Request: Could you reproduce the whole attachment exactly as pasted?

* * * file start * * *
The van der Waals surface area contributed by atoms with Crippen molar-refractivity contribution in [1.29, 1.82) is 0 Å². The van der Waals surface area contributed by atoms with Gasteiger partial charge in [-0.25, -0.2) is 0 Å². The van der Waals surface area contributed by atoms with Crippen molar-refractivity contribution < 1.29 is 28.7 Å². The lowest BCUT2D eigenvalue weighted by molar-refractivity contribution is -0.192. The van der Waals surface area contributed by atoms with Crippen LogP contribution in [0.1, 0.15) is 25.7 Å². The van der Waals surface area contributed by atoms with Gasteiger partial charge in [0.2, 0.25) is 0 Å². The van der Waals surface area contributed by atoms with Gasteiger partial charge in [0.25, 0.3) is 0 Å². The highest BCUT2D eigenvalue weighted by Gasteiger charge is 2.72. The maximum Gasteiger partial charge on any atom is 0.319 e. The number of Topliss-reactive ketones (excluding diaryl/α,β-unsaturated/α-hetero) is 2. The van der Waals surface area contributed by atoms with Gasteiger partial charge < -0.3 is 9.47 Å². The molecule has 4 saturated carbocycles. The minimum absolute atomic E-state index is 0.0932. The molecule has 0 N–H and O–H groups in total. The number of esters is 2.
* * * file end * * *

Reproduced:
The van der Waals surface area contributed by atoms with Crippen molar-refractivity contribution in [1.29, 1.82) is 0 Å². The van der Waals surface area contributed by atoms with Gasteiger partial charge in [-0.25, -0.2) is 0 Å². The van der Waals surface area contributed by atoms with Crippen molar-refractivity contribution < 1.29 is 28.7 Å². The lowest BCUT2D eigenvalue weighted by molar-refractivity contribution is -0.192. The van der Waals surface area contributed by atoms with Crippen LogP contribution in [0.1, 0.15) is 25.7 Å². The van der Waals surface area contributed by atoms with Gasteiger partial charge in [0.2, 0.25) is 0 Å². The van der Waals surface area contributed by atoms with Gasteiger partial charge in [0.25, 0.3) is 0 Å². The highest BCUT2D eigenvalue weighted by Gasteiger charge is 2.72. The maximum Gasteiger partial charge on any atom is 0.319 e. The number of Topliss-reactive ketones (excluding diaryl/α,β-unsaturated/α-hetero) is 2. The van der Waals surface area contributed by atoms with Gasteiger partial charge < -0.3 is 9.47 Å². The molecule has 4 saturated carbocycles. The minimum absolute atomic E-state index is 0.0932. The molecule has 0 N–H and O–H groups in total. The number of esters is 2.